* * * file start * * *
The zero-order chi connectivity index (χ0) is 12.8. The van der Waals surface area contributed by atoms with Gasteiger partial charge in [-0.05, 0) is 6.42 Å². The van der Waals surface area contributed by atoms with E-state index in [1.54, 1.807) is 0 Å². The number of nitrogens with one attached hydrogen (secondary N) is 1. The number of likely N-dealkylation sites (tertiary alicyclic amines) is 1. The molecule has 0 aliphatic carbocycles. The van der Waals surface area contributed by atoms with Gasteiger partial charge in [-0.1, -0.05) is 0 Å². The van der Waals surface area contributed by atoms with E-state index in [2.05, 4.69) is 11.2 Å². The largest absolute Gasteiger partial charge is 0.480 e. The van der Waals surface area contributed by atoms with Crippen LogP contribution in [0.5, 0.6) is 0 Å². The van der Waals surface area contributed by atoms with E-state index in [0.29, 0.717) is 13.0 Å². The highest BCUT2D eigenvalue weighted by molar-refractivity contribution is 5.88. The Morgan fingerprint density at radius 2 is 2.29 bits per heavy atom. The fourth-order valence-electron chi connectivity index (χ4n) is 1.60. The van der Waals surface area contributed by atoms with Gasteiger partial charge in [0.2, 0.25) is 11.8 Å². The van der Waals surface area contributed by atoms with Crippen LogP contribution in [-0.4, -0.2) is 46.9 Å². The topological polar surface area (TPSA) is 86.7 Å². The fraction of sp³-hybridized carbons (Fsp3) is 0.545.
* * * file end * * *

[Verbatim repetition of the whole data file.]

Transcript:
The zero-order chi connectivity index (χ0) is 12.8. The van der Waals surface area contributed by atoms with Gasteiger partial charge in [-0.05, 0) is 6.42 Å². The van der Waals surface area contributed by atoms with E-state index in [1.54, 1.807) is 0 Å². The number of nitrogens with one attached hydrogen (secondary N) is 1. The number of likely N-dealkylation sites (tertiary alicyclic amines) is 1. The molecule has 0 aliphatic carbocycles. The van der Waals surface area contributed by atoms with Gasteiger partial charge in [-0.1, -0.05) is 0 Å². The van der Waals surface area contributed by atoms with E-state index in [2.05, 4.69) is 11.2 Å². The largest absolute Gasteiger partial charge is 0.480 e. The van der Waals surface area contributed by atoms with Crippen LogP contribution in [0.5, 0.6) is 0 Å². The van der Waals surface area contributed by atoms with E-state index in [0.29, 0.717) is 13.0 Å². The highest BCUT2D eigenvalue weighted by molar-refractivity contribution is 5.88. The Morgan fingerprint density at radius 2 is 2.29 bits per heavy atom. The fourth-order valence-electron chi connectivity index (χ4n) is 1.60. The van der Waals surface area contributed by atoms with Gasteiger partial charge in [0.2, 0.25) is 11.8 Å². The van der Waals surface area contributed by atoms with Crippen LogP contribution in [-0.4, -0.2) is 46.9 Å². The topological polar surface area (TPSA) is 86.7 Å². The fraction of sp³-hybridized carbons (Fsp3) is 0.545.